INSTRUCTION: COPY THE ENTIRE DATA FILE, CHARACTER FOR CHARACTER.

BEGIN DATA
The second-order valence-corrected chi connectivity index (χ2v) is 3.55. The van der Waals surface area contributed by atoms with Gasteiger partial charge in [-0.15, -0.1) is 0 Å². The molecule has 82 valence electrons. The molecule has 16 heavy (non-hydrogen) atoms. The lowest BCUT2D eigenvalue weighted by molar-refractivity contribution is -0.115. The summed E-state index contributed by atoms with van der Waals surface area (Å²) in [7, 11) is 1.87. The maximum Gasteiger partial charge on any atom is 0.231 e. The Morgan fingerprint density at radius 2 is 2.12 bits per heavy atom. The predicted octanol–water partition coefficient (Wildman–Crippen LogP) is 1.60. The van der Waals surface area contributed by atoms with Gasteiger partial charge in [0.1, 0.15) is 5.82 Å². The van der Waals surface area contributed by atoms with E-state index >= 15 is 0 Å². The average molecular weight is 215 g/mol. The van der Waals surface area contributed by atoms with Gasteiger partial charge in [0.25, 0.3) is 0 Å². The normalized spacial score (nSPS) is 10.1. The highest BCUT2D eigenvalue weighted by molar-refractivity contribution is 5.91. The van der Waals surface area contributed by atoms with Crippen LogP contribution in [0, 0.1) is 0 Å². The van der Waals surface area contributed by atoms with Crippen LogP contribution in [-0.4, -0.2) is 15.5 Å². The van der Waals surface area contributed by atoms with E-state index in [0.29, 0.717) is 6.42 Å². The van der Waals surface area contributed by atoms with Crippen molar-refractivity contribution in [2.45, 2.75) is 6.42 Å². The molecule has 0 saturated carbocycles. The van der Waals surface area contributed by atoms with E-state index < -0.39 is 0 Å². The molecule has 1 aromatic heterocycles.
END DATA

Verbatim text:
The second-order valence-corrected chi connectivity index (χ2v) is 3.55. The van der Waals surface area contributed by atoms with Gasteiger partial charge in [-0.15, -0.1) is 0 Å². The molecule has 82 valence electrons. The molecule has 16 heavy (non-hydrogen) atoms. The lowest BCUT2D eigenvalue weighted by molar-refractivity contribution is -0.115. The summed E-state index contributed by atoms with van der Waals surface area (Å²) in [7, 11) is 1.87. The maximum Gasteiger partial charge on any atom is 0.231 e. The Morgan fingerprint density at radius 2 is 2.12 bits per heavy atom. The predicted octanol–water partition coefficient (Wildman–Crippen LogP) is 1.60. The van der Waals surface area contributed by atoms with Gasteiger partial charge in [0.1, 0.15) is 5.82 Å². The van der Waals surface area contributed by atoms with E-state index >= 15 is 0 Å². The average molecular weight is 215 g/mol. The van der Waals surface area contributed by atoms with Gasteiger partial charge in [0.25, 0.3) is 0 Å². The normalized spacial score (nSPS) is 10.1. The highest BCUT2D eigenvalue weighted by molar-refractivity contribution is 5.91. The van der Waals surface area contributed by atoms with Crippen LogP contribution in [0, 0.1) is 0 Å². The van der Waals surface area contributed by atoms with Crippen LogP contribution in [-0.4, -0.2) is 15.5 Å². The van der Waals surface area contributed by atoms with E-state index in [0.29, 0.717) is 6.42 Å². The van der Waals surface area contributed by atoms with Crippen molar-refractivity contribution in [2.45, 2.75) is 6.42 Å². The molecule has 0 saturated carbocycles. The van der Waals surface area contributed by atoms with E-state index < -0.39 is 0 Å². The molecule has 1 aromatic heterocycles.